Lake Ontario, ON - Barbara Anderson
Barbara Anderson talks about her love for Lake Ontario and Lake Huron.
She speaks about a ceremony she attended called, 'Pray for the Lakes' and how the traditions and rituals during the ceremony for water has positively impacted her, and her vision for the Great Lakes:
I grew up close to water on the Ottawa River and water has always been important to me. My mother’s maiden name is Waters and I’ve worked in water policy for a long time.
This waterbody is important to me as well as Lake Huron because I had a very important experience. I guess I should say Lake Huron may be waterbody, but I live on Lake Ontario so it’s really all of the Great Lakes.
Several years ago, in September, 3 years ago - I had an experience on Lake Huron where I was invited to a ceremony called ‘Pray for the Lakes’. So I went up there from Toronto and there was a small group of people, just about 20. Just the night before some First Nations women had come with a little package. They’d just found out about this event the night before and they came. They conducted a water ceremony for us. So we all stepped into the water and we followed what they told us to do in terms of clearing out left side and clearing our right side and they had traditional instruments. So we had a ceremony for water and celebrated a water ceremony for that lake. Subsequently the next year I went down to Toronto and had that ceremony on Lake Ontario.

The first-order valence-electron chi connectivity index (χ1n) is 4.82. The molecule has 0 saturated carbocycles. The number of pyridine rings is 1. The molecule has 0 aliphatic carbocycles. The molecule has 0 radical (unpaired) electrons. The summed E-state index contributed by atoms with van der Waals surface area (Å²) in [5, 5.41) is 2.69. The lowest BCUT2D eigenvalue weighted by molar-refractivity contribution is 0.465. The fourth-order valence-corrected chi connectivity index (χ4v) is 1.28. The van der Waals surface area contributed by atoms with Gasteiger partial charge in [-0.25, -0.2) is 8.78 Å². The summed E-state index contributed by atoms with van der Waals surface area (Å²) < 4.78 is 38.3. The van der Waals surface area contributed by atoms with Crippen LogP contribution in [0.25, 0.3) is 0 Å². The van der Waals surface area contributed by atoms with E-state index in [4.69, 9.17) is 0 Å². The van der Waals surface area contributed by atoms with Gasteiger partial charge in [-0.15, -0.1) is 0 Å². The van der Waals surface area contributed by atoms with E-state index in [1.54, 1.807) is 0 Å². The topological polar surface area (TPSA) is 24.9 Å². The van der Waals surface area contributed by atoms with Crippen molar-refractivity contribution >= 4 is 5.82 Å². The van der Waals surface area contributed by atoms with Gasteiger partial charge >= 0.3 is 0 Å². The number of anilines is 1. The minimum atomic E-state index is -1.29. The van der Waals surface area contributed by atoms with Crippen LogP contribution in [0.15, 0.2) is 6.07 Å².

So I really feel, I have a vision for the rest of the Great Lakes, that we would encircle all of the Great Lakes with water ceremonies in all communities and maybe even have it all at the same time. So that the First Nations women could lead us and we could all, industry, children, grandmothers - that’s the other important thing, I am a grandmother - could have this ceremony to celebrate the Great Lakes, so I have a real vision about that following my experience.
We started in a circle and everyone kind of gave their intentions or thoughts about the water. Then we all moved to the water and the First Nations ladies had some instruments. So each person stepped into the water and as I say we repeated words and we didn’t get all wet, just kind of ceremoniously bringing water on one side and the other side and then we had some chanting and singing. Then actually there was her husband there and he actually did a small ceremony for the land, so there was water and the land. So it was an amazing, amazing introduction to the sacredness of the water from the First Nations point of view, I would just like everybody to experience that and I think it will help us move forward to protect the Great Lakes.
So I kind of imagine a ribbon going around the Great Lakes, like a necklace of people celebrating and honouring the Great Lakes the way they do, or the way all of us will in the future.